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Mon, March 18

Legislators warn districts to prepare for budget cuts

PRESCOTT VALLEY – Local school district superintendents have widely ranging reactions to a letter from Arizona State Senate and House Appropriations Committee chairmen containing an "unambiguous caution" to school districts statewide about budget cuts.

Some call the Feb. 26 letter from Sen. Robert Burns and Rep. Russell Pearce "threatening" and "premature." Others believe that it constitutes a warning about possible budget cuts next year.

Burns and Pearce note that the state is facing its worst general fund budget crisis in its history.

"The current revenue flow is $5.5 billion and general fund spending, at its current levels, is $6 billion, an obvious $500 million deficit," they write.

Arizona's revenue growth continues to decline with no signs of improvement in the near future, they note, and legislators have not proposed tax legislation to pay for the outspending of available resources.

They maintain that the governor's budget and the Joint Legislative Budget Committee (JLBC) budget propose "one-time fixes" through June 2004, but that those lead to worse financial problems in fiscal year 2005 – possibly a deficit of $1.5 billion to $2 billion.

"If we don't resolve to hold spending in check, it will be very difficult, and perhaps even impossible, to provide the usual protection K-12 funding has enjoyed in previous years," their letter indicates.

Linda Nelson, Chino Valley Unified School District (CVUSD) superintendent, called that passage "inflammatory."

"School districts have not had 'usual protection,'" she said. "The state has refused to fund (the legally required 2 percent inflation rate). This is absurd and is an insult."

Humboldt Unified School District Interim Superintendent Roger Short said the letter lays out the state's potential fiscal problems.

"In a way, it's somewhat presumptive to assume there will be K-12 cuts," he said. "I think the legislative and budgeting process needs to move forward before we can put total credence in this letter and see how it comes out."

Kevin Kapp, Prescott Unified School District (PUSD) superintendent, said he expected news of this sort, but parts of the letter bothered him.

"Arizona school districts have not 'enjoyed' any 'protection' for 12 years," he said. "K-12 funding should be automatic in the sense that public education is the state's number one priority."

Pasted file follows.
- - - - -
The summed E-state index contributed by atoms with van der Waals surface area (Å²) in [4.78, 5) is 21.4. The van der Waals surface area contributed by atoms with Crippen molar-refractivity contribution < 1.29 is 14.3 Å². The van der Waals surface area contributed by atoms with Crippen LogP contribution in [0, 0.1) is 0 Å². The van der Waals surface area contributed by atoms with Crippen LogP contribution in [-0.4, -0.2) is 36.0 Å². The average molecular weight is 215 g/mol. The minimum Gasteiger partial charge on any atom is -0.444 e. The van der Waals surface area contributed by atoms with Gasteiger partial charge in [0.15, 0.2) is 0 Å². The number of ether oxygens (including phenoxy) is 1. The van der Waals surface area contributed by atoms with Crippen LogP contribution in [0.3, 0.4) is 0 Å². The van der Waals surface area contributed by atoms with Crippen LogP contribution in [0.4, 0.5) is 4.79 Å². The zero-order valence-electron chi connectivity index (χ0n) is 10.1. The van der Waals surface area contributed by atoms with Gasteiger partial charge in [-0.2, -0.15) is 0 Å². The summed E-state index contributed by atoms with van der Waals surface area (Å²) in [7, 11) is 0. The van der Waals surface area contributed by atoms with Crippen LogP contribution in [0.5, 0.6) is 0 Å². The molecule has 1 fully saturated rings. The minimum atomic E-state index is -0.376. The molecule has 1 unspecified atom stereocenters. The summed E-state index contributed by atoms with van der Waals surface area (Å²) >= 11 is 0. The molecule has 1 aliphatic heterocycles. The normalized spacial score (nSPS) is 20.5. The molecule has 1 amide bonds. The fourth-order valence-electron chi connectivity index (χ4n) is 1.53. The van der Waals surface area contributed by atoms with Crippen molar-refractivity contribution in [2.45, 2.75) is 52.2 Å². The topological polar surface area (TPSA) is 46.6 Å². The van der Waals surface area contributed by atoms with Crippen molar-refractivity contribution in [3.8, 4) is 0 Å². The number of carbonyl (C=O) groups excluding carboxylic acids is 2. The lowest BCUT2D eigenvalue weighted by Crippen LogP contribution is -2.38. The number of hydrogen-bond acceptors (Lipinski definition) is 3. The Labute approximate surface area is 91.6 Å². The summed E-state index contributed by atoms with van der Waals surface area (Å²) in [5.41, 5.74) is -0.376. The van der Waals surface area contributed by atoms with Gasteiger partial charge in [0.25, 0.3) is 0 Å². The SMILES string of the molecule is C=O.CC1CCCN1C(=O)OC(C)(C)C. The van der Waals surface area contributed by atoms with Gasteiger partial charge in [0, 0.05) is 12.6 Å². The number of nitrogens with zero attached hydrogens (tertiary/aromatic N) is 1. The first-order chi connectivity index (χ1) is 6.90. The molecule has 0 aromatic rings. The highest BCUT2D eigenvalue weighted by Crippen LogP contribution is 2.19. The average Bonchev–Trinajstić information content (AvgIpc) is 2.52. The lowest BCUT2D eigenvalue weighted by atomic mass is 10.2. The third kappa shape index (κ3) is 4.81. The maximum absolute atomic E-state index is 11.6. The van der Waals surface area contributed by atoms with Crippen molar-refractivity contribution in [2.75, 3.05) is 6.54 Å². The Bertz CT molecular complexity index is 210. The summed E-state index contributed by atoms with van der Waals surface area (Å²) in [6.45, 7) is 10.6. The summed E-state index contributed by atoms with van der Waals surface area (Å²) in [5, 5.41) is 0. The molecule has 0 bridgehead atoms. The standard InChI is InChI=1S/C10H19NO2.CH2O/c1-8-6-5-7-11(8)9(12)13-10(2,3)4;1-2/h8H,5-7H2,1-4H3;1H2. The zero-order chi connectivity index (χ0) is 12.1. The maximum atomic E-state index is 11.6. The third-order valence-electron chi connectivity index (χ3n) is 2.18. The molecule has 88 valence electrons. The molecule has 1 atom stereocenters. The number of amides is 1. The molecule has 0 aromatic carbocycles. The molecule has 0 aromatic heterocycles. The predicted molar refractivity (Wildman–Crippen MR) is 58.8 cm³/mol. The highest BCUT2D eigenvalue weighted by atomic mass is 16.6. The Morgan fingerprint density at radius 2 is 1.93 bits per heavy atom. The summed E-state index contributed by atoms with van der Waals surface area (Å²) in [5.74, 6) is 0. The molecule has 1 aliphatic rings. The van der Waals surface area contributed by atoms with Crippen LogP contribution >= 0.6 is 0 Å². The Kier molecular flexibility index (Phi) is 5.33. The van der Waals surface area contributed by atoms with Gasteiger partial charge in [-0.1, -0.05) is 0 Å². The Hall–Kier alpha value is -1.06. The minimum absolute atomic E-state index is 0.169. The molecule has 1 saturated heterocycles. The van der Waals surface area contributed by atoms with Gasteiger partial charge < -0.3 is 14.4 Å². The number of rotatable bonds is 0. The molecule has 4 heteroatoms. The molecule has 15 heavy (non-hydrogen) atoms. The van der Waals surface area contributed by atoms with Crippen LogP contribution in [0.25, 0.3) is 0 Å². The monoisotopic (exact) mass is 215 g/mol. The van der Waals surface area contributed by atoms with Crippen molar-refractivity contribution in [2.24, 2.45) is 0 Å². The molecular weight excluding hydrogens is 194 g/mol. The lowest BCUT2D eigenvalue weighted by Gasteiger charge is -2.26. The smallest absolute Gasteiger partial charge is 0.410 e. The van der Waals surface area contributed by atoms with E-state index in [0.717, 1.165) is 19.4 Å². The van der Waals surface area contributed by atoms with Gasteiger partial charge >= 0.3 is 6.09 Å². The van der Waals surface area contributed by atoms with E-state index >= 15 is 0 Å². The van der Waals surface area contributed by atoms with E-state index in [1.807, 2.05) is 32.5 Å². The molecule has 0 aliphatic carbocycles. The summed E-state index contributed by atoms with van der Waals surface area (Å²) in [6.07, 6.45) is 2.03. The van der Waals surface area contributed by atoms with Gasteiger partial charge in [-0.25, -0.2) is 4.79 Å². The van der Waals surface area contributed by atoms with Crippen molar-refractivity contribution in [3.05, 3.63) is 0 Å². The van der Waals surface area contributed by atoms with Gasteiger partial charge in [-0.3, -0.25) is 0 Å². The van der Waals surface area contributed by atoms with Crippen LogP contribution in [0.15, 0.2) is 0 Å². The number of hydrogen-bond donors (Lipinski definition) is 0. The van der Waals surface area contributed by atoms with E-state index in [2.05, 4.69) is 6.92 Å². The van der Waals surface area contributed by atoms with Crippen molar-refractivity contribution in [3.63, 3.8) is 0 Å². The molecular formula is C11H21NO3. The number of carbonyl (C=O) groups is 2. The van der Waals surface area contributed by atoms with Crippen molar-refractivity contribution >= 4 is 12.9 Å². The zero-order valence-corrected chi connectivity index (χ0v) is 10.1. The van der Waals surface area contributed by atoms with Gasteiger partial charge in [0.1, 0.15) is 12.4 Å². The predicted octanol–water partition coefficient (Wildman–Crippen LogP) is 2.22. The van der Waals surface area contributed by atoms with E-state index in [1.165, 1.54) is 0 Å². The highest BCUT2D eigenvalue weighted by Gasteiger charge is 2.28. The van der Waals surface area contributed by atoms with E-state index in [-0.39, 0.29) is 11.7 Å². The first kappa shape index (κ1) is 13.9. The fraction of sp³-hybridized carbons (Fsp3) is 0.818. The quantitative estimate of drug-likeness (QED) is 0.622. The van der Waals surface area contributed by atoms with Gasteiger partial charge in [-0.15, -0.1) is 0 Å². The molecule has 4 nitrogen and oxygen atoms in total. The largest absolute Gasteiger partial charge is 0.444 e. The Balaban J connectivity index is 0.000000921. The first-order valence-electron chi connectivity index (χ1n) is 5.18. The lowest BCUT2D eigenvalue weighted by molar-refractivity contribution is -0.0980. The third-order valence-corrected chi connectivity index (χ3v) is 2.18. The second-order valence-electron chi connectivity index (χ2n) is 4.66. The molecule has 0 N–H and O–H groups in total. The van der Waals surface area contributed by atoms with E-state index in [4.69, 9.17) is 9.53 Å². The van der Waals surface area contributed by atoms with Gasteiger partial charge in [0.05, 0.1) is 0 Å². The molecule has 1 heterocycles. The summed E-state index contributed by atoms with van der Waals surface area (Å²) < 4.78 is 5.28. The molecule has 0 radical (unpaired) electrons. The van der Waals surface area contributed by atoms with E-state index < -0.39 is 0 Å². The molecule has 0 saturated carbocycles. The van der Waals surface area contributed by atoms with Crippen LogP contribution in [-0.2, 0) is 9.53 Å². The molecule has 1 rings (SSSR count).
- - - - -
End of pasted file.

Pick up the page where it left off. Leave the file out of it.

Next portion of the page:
The letter continues, "Understanding that the majority of your budget is personnel driven and covered by contracts, we are therefore suggesting that all superintendents keep in mind the importance of not getting painted into a corner relative to your own budgets."

Nelson said the underlying implication is that districts should be cutting faculty and staff.

"That's none of their business, frankly," she said. "They tell us not to paint ourselves into a corner, but we can't even afford to buy the paint to do it with."

Mayer Unified School District Superintendent James H. Nelson (no relation to Linda Nelson) said legislators should be increasing taxation instead of reducing it through 121 sales tax exemptions for businesses.

"You can get a haircut and not pay tax, go to your lawyer to get your taxes done and not pay any tax, and yet our schools are forced to pay sales tax, and we provide a greater service – quality of education of our future leaders – than these businesses," he said.

James Nelson said the state should give districts stability in the financing formula, instead of changing it yearly. Further, districts want a mechanism to build up large cash reserves for lean times, rather than the current state reserve cap of 4 percent per year.

"I support a tax base that will provide proper funding for education and then have legislators keep their hands off it," he said. "History shows that the legislators have used education as a means to reduce the state deficit, and they are still attempting to do that."

For PUSD, "the letter does not imply that we should cut faculty and staff, but it does imply that we would not be able to fill positions" for employees who retire this year, Kapp said. PUSD already has placed a freeze on new hires.

The letter concludes, "We believe it imperative that this unambiguous caution be provided in an effort to help you from being caught off guard."

Kapp said nothing has caught PUSD off guard. At Tuesday night's school board meeting, he presented a "worst-case scenario" budget that looked much like what Burns and Pearce warn superintendents about.

Barbara Robey, director of governmental relations and public affairs at the Arizona School Boards Association (ASBA), called the letter "premature."

"Budget negotiations are not over yet," she said. "The (JLBC) budget is prepared for the two appropriations chair people, and how much support there is for that budget is not apparent yet."

Kapp said Burns and Pearce's letter "implies that the final budget will look very similar" to the JLBC budget, which he refers to as the "cuts budget." However, as Linda Nelson pointed out, legislators will not finalize the budget until July, so late February seemed early to send out such a letter.

"The letter was somewhat unnecessary," Kapp said, "and basically, it perpetuates the doom and gloom atmosphere surrounding the state budget crisis."


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